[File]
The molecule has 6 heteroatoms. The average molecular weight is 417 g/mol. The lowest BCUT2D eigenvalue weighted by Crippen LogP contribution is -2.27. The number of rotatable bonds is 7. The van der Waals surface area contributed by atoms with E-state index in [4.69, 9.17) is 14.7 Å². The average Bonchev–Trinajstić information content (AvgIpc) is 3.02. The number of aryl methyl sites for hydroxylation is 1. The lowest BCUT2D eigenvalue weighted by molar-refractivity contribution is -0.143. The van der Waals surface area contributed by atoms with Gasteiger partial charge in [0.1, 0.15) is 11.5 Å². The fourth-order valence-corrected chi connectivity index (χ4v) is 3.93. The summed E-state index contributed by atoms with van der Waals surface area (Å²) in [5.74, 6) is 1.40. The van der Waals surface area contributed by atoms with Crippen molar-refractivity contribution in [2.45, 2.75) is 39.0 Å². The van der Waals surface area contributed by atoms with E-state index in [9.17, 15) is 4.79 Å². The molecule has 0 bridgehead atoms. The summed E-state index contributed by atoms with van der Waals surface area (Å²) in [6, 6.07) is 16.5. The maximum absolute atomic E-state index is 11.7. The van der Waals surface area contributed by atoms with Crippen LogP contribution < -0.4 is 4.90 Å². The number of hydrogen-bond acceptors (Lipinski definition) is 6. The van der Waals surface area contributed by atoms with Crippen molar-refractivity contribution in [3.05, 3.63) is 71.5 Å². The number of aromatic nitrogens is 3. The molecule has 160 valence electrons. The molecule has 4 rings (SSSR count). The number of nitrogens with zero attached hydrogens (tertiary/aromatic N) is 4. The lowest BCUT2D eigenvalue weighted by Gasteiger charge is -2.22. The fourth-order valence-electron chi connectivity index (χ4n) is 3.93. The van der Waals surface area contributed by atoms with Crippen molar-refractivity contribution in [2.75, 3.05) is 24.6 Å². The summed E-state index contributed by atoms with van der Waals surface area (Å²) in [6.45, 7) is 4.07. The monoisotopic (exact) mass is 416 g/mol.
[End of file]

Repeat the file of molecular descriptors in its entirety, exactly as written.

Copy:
The molecule has 6 heteroatoms. The average molecular weight is 417 g/mol. The lowest BCUT2D eigenvalue weighted by Crippen LogP contribution is -2.27. The number of rotatable bonds is 7. The van der Waals surface area contributed by atoms with E-state index in [4.69, 9.17) is 14.7 Å². The average Bonchev–Trinajstić information content (AvgIpc) is 3.02. The number of aryl methyl sites for hydroxylation is 1. The lowest BCUT2D eigenvalue weighted by molar-refractivity contribution is -0.143. The van der Waals surface area contributed by atoms with Gasteiger partial charge in [0.1, 0.15) is 11.5 Å². The fourth-order valence-corrected chi connectivity index (χ4v) is 3.93. The summed E-state index contributed by atoms with van der Waals surface area (Å²) in [5.74, 6) is 1.40. The van der Waals surface area contributed by atoms with Crippen molar-refractivity contribution in [2.45, 2.75) is 39.0 Å². The van der Waals surface area contributed by atoms with E-state index in [9.17, 15) is 4.79 Å². The molecule has 0 bridgehead atoms. The summed E-state index contributed by atoms with van der Waals surface area (Å²) in [6, 6.07) is 16.5. The maximum absolute atomic E-state index is 11.7. The van der Waals surface area contributed by atoms with Crippen LogP contribution < -0.4 is 4.90 Å². The number of hydrogen-bond acceptors (Lipinski definition) is 6. The van der Waals surface area contributed by atoms with Crippen molar-refractivity contribution in [3.05, 3.63) is 71.5 Å². The number of aromatic nitrogens is 3. The molecule has 160 valence electrons. The molecule has 4 rings (SSSR count). The number of nitrogens with zero attached hydrogens (tertiary/aromatic N) is 4. The lowest BCUT2D eigenvalue weighted by Gasteiger charge is -2.22. The fourth-order valence-electron chi connectivity index (χ4n) is 3.93. The van der Waals surface area contributed by atoms with Crippen molar-refractivity contribution in [2.75, 3.05) is 24.6 Å². The summed E-state index contributed by atoms with van der Waals surface area (Å²) in [6.45, 7) is 4.07. The monoisotopic (exact) mass is 416 g/mol.